Tuesday, March 19, 2019

Film Appreciation - Only the Dead Are Without Fear


Cody Hamman assembles Film Appreciation for the 1960 Western The Magnificent Seven.


Akira Kurosawa's 1954 classic Seven Samurai introduced a concept that could be translated into any setting and genre: the idea of a community being terrorized by outside forces, so they seek protection from a group of experienced fighters. The greatest proof of how pliable the set-up is came along just six years later with director John Sturges's The Magnificent Seven, an excellent film in its own right and one of my all-time favorite Westerns.

Actor Yul Brynner was the driving force behind this remake and also took on the lead role of Chris, a gunslinger who is approached by residents of a small Mexican village that is being terrorized by a group of 30 to 40 bandits led by a man named Calvera and played by Eli Wallach of The Good, the Bad and the Ugly. Chris is obviously a noble badass from the moment we meet him, as he's the only man willing to drive a hearse carrying the body of a Native American to the cemetery through a town of people who aren't happy about the idea of a Native American being buried there... And they show their displeasure by shooting at Chris.

Brynner was from Russia, so he had a slight accent. This is explained away within the film with people saying that he's Cajun, the same excuse sometimes given for Jean-Claude Van Damme's accent when he plays American characters (like in Hard Target).


Another character proven to be noble early on is Vin (Steve McQueen), a drifter who volunteers to ride shotgun for Chris on that hearse. Faced with taking a job as a bar bouncer or a grocery store clerk in the latest town he has wandered into, Vin chooses to join Chris on the mission to protect the Mexican village instead. Apparently McQueen would sometimes try to take the spotlight away from Brynner during production, and while he is one of our lost greats he wasn't so successful at stealing the movie. Brynner is very much the lead, and Chris is the leader.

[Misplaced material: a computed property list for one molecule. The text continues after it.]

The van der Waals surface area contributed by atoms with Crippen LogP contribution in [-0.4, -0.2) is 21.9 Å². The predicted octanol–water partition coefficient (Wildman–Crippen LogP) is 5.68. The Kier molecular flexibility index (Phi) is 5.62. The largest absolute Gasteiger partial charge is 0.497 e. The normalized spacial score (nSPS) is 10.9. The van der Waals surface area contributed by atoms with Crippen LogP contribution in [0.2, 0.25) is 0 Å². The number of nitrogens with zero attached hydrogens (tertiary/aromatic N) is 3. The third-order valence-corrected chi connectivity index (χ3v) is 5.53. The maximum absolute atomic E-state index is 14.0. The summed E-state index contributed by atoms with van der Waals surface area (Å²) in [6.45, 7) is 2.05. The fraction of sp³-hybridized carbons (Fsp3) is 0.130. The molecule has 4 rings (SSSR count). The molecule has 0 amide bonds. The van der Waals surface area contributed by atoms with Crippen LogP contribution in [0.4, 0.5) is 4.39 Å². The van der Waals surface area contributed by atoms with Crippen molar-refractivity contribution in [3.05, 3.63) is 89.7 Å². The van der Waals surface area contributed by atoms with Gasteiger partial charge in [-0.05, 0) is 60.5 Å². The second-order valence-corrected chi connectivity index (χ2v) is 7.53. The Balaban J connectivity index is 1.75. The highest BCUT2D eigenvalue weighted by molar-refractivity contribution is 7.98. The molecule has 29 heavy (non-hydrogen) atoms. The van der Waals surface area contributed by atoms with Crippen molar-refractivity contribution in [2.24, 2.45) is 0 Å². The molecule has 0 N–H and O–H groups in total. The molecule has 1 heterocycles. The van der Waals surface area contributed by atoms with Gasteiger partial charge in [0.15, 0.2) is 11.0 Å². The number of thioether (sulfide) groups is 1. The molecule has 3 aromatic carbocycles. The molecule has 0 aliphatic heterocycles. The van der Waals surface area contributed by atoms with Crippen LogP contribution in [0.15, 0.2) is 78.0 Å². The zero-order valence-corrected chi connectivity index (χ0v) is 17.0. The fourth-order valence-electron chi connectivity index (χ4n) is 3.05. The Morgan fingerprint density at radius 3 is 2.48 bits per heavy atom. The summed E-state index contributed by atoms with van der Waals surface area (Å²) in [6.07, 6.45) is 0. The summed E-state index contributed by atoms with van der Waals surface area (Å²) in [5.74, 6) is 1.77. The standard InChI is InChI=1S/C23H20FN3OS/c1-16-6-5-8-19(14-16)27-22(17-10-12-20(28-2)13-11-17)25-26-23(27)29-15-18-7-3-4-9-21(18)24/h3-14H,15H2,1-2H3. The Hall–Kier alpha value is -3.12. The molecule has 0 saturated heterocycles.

Two men against 30 or 40 isn't going to cut it, so Chris and Vin pull more gunslingers in along the way. An old acquaintance of Chris's, Harry Luck (played by Brad Dexter, which also sounds like the name of a Western character), is the most excited about the job because he's certain there's more to it than simply protecting the villagers. There's gold, silver, jewels, something hidden in the area, he's sure of it. Horst Buchholz's young and high-strung character Chico basically forces his way into the group, despite being freaked out by Chris and unsure of himself. Charles Bronson's Bernardo O'Reilly is used to getting paid up to $800 for his services, but he's so broke right now he'll take the $20 the villagers are offering. Robert Vaughn's Lee is a military deserter on the run. He's plagued by nightmares, and it takes him a while to work up the courage to participate in the battle against the bandits.